Drink driver escapes lengthy jail term due to legal loophole

Despite being over 2 ½ times the legal alcohol driving limit and killing an 11-year old boy in an accident near Leeds, a self-employed farm worker has been jailed for just 16 months.

Harry Whitlam was visiting his mother, who worked at the farm, when a tractor driver, Gary Green, reversed into him and he later died in hospital.

As the incident was on private land at a farm, it could not be tried under the Road Traffic Act 1988, where maximum sentence is 14 years in jail and a driving ban.

Instead the case was brought by the Health and Safety Executive (HSE) under ’Failing to ensure the safety of persons other than employees’ under the Health and Safety at Work Act 1974  where the maximum sentence is 2 years. Additionally, as there is no driving ban for such an offence, Green can return to driving immediately on release.

In England, the ‘drink drive limit’ is 35 micrograms of alcohol for every 100 ml of breath. The accident was at 9.15am and the police advised that Green’s reading was 90 at the scene and then 74 at the police station. He told police that he had drunk around 4 pints of beer at the pub and then 2 cans of beer at home, but expert evidence presented at trial suggested he had probably had around 13 pints before going to bed at around 2am.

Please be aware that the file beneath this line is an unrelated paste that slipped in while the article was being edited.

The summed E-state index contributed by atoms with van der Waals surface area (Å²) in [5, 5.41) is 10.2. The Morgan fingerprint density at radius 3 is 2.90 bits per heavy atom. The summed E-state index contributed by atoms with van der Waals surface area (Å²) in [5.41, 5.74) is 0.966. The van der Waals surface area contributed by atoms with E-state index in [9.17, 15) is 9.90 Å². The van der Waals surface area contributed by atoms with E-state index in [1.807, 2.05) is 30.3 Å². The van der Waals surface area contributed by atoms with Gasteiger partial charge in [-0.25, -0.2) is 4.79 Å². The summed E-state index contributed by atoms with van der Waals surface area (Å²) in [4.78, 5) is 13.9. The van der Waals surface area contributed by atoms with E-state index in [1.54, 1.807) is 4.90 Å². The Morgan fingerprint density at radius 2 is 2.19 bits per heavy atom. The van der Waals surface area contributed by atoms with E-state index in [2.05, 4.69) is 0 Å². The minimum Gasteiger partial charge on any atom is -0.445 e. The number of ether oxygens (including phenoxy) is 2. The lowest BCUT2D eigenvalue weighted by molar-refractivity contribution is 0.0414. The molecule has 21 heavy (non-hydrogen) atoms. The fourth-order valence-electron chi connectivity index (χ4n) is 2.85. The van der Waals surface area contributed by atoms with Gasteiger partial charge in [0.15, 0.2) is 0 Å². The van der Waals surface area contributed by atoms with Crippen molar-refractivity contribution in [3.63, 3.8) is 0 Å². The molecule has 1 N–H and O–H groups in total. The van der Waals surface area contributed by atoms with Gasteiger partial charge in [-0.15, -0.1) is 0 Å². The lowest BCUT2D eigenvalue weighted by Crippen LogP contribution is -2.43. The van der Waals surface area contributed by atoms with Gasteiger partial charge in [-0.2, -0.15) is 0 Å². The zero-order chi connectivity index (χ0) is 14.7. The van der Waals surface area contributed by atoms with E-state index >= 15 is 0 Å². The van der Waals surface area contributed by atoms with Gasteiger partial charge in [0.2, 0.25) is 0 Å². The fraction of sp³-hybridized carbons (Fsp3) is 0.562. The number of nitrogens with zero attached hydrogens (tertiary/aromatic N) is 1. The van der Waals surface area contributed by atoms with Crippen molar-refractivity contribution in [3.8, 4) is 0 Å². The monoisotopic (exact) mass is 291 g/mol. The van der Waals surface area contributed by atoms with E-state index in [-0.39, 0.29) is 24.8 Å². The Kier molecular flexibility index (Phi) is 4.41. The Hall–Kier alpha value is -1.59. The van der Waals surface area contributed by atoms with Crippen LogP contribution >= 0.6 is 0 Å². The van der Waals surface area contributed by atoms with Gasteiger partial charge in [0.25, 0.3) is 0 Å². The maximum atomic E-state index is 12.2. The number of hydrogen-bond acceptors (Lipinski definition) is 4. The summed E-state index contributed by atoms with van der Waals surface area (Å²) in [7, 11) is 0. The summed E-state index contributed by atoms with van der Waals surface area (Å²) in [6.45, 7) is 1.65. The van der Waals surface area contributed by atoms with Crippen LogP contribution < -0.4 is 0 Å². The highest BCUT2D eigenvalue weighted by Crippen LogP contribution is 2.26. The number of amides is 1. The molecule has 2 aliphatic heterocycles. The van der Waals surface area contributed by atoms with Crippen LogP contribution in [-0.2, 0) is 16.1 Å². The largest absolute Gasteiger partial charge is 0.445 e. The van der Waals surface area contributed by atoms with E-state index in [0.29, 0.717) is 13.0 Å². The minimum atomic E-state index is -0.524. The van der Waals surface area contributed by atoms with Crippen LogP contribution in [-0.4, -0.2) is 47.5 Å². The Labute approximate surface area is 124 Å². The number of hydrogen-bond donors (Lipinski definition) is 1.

Green pleaded guilty to the offence and after sentencing, the Court was told that he had 2 previous convictions for drink driving.

Harry’s mum, Pamela Whitlam, said after the trial “It is not okay for anyone whether on a public road or private land to be drunk and get behind the wheel of a vehicle” and is now campaigning for ‘Whitlam’s Law’ with private land covered by the same drink driving laws as those for public roads.

Her local MP, Alec Shelbrooke, has raised the issue in the House of Commons and also met with the Department for Transport asking them to consider amending current legislation to close this loophole.

Nathan Clay

Nathan Clay

Nathan Clay, Solicitor
Personal Injury & Medical Negligence Department
0113 227 9355

This entry was posted in Personal Injury and Clinical Negligence. Bookmark the permalink.

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